Sunday 12th June 2016 was the second anniversary of Soul Sanctuary singing gospel music at St James’s Church Piccadilly. Although we had promoted this service more heavily than usual, using flyers, our social media channels and notices in the church, it was exactly the same in form as our other 6pm services at St James’s on the second Sunday of the month. In spite of all the hype with promises of cake after the service, the solemnity of the occasion was underlined by the use of incense during the service, an ancient tradition used to convey the presence of the Holy Spirit.
Why are we celebrating two years of gospel music at St James’s?
St James’s has a fine tradition of music at its church services, as well as being an important central London concert venue. The building itself is light and spacious and quintessentially English, designed by the renowned architect Christopher Wren in the 1670’s and decorated with the carvings of Grinling Gibbons, and home over the centuries to many great English thinkers, preachers, and musicians. It is, therefore, significant that gospel music, a relatively new musical genre and rarely heard outside Pentecostal churches, should have found a home here.
As a choir, we believe that contemporary gospel music is vital and spirit-filled, and deserves a place alongside the other great Christian musical genres. Our primary mission is to help spread it throughout the denominations.
What is the service like?
The format of the service is known as the Eucharist, which is a re-enactment of the Last Supper, the final meal that Jesus shared with his disciples before his arrest, and eventual crucifixion. At the meal, Jesus ate bread and wine and instructed his disciples to do the same in memory of him. You can join in the service by using the service sheet handed to you as you enter the church, and if you can read music, you can use the song sheet where the choruses to the gospel songs are written out in notated form.
Opening Hymn, Gloria, and Psalm
The service lasts about an hour and opens with a traditional hymn slightly modified to give it a gospel feel but to reassure the congregation who may not have attended a service with gospel music before. In the past we have sung “The day thou gavest”, “He’s got the Whole World”, “Thine Be The Glory”, “Amazing Grace”, “The Day Thou Gavest”, and others.
This is followed by the Gloria, a very old Christian prayer of praise and joy, sung in a rousing gospel-style, and based very roughly on the popular Gloria by George Salazar.
Then follows the psalm, where the verses are sung by soloists with the rest of the choir and congregation joining in the choruses between the verses. The psalms are the hymn book of the Jewish people and have to be sung with verve.
Next in the service is the reading from the Gospel, and on our second anniversary, this was aptly read with gusto and passion, as befits the spirited nature of gospel music, which enables a profound and vital connection with a higher power, the divine or however we may conceive God to be.
Sermon, Prayers, and Peace
The sermon by the rector, Rev Lucy Winkett likened Gospel Music to a mustard seed, a reference to when Jesus said:
"For truly I say to you, if you have faith the size of a mustard seed, you will say to this mountain, 'Move from here to there,' and it will move; and nothing will be impossible to you.” (Matthew 17:20)
After the sermon when the prayers have been said, everyone in the congregation exchanges "the peace", an occasion for the choir to connect more directly and intimately with the congregation by greeting each other with the words “peace be with you”.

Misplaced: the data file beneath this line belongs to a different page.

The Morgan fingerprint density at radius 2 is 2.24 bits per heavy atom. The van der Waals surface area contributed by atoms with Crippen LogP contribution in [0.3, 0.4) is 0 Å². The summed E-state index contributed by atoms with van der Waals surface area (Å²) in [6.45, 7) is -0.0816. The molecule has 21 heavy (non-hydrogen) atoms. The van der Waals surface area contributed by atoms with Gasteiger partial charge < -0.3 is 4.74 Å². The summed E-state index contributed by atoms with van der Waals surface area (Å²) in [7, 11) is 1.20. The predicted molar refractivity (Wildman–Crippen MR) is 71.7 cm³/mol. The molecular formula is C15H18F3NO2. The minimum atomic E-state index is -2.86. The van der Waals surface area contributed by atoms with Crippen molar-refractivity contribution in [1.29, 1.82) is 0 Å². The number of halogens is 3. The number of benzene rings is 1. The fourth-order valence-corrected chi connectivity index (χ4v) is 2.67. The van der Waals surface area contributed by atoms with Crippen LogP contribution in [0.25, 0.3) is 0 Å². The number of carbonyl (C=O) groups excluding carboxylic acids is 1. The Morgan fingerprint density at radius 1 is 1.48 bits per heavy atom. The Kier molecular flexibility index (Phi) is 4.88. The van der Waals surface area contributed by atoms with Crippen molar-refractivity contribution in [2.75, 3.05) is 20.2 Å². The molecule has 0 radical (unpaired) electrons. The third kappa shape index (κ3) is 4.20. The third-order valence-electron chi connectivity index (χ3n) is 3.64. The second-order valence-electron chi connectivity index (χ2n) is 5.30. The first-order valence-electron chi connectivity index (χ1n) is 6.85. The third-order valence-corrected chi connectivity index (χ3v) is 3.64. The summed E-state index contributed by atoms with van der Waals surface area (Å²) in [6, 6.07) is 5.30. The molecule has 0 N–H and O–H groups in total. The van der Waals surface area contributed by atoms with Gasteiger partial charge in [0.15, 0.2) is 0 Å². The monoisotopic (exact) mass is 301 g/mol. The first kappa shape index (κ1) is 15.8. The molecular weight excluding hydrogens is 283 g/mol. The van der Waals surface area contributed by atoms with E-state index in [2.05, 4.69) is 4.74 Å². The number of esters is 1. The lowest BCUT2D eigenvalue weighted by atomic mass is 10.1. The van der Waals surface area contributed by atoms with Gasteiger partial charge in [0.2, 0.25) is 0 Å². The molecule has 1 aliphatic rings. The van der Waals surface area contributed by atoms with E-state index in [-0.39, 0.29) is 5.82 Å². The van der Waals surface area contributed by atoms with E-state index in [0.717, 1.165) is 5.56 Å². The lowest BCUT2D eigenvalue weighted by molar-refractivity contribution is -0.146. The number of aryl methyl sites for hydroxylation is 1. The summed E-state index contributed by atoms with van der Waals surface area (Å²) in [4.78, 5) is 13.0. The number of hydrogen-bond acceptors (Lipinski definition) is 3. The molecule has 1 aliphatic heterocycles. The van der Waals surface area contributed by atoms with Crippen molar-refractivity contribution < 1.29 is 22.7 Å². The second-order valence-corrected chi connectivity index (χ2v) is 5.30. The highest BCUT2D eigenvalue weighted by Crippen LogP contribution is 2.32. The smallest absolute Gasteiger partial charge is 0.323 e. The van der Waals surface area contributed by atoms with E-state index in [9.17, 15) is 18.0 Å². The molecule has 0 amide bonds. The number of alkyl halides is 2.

This part of the service begins with the “offertory” where the altar is prepared for the "feast" of the bread and the wine. At this point, another song is sung, and in June 2016 it was the wonderfully uplifting song “How I got over” an early version of which was sung by Mahalia Jackson (1911-1972), the legendary US gospel singer and civil rights activist. This was a favourite of Martin Luther King and was sung at the March on Washington just before he gave the 'I have a Dream' Speech in 1963.
As the bread and wine are consecrated (made holy), the choir sings the Sanctus (also known as Holy, Holy, Holy), a rich, warm and haunting arrangement by Chris Bullock (one of the choir’s directors) and Miko Giedroyc (the choir’s founder and organist) of a version originally written by Bernadette Farrell. As worshippers in the service at this point, we are said to be joining with the angels, who are pictured as praising God.
As the bread and wine were distributed during the service, we sang 'You are the Living Word', a classic, much loved and moving gospel song written by Fred Hammond and recorded in 2000.
As the service drew to an end, we concluded with “When the Saints Go to Worship”, a song recorded by Donald Lawrence in 2013.
After Service Celebration
To celebrate two years of singing Gospel Music at St James’s two cakes were created by Clarence Hunte, one of the choir’s three musical directors. One cake featured the choir’s new logo, the other with “The Gospel Music Spirit” a logo that has been created to help promote the second Sunday of the month service alongside the other Sunday evening services at St James’s. It was a happy occasion celebrated with many of those who have attended the service on a regular basis over the last two years.
by Matthew Sexton, July 2016
The choir sings at “The Gospel Music Spirit” at St James’s Anglican Church on Piccadilly in central London on the second Sunday of the month as part of the "Sundays at Six" rolling programme there. On the last Sunday of the month at 5.30pm we sing at Farm Street Catholic Church in Mayfair.